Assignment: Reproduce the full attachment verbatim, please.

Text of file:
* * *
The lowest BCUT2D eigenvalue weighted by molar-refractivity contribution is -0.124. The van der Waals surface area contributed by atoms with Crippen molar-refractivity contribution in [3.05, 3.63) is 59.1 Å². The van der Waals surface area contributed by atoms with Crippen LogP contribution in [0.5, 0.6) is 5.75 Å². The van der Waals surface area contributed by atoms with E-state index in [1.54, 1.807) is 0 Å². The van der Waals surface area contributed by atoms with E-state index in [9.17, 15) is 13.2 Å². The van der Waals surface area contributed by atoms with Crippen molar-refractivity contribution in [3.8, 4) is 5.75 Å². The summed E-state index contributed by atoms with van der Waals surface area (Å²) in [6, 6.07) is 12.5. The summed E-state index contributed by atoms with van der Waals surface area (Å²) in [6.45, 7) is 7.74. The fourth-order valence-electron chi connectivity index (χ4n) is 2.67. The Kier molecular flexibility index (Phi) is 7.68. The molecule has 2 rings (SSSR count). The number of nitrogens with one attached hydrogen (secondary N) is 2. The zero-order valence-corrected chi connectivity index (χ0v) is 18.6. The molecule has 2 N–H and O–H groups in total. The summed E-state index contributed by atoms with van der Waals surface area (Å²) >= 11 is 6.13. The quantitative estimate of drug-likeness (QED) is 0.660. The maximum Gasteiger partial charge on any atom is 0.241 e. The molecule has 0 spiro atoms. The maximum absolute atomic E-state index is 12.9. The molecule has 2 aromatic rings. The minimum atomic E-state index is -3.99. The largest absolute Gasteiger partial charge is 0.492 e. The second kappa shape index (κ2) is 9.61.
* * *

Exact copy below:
The lowest BCUT2D eigenvalue weighted by molar-refractivity contribution is -0.124. The van der Waals surface area contributed by atoms with Crippen molar-refractivity contribution in [3.05, 3.63) is 59.1 Å². The van der Waals surface area contributed by atoms with Crippen LogP contribution in [0.5, 0.6) is 5.75 Å². The van der Waals surface area contributed by atoms with E-state index in [1.54, 1.807) is 0 Å². The van der Waals surface area contributed by atoms with E-state index in [9.17, 15) is 13.2 Å². The van der Waals surface area contributed by atoms with Crippen molar-refractivity contribution in [3.8, 4) is 5.75 Å². The summed E-state index contributed by atoms with van der Waals surface area (Å²) in [6, 6.07) is 12.5. The summed E-state index contributed by atoms with van der Waals surface area (Å²) in [6.45, 7) is 7.74. The fourth-order valence-electron chi connectivity index (χ4n) is 2.67. The Kier molecular flexibility index (Phi) is 7.68. The molecule has 2 rings (SSSR count). The number of nitrogens with one attached hydrogen (secondary N) is 2. The zero-order valence-corrected chi connectivity index (χ0v) is 18.6. The molecule has 2 N–H and O–H groups in total. The summed E-state index contributed by atoms with van der Waals surface area (Å²) >= 11 is 6.13. The quantitative estimate of drug-likeness (QED) is 0.660. The maximum Gasteiger partial charge on any atom is 0.241 e. The molecule has 0 spiro atoms. The maximum absolute atomic E-state index is 12.9. The molecule has 2 aromatic rings. The minimum atomic E-state index is -3.99. The largest absolute Gasteiger partial charge is 0.492 e. The second kappa shape index (κ2) is 9.61.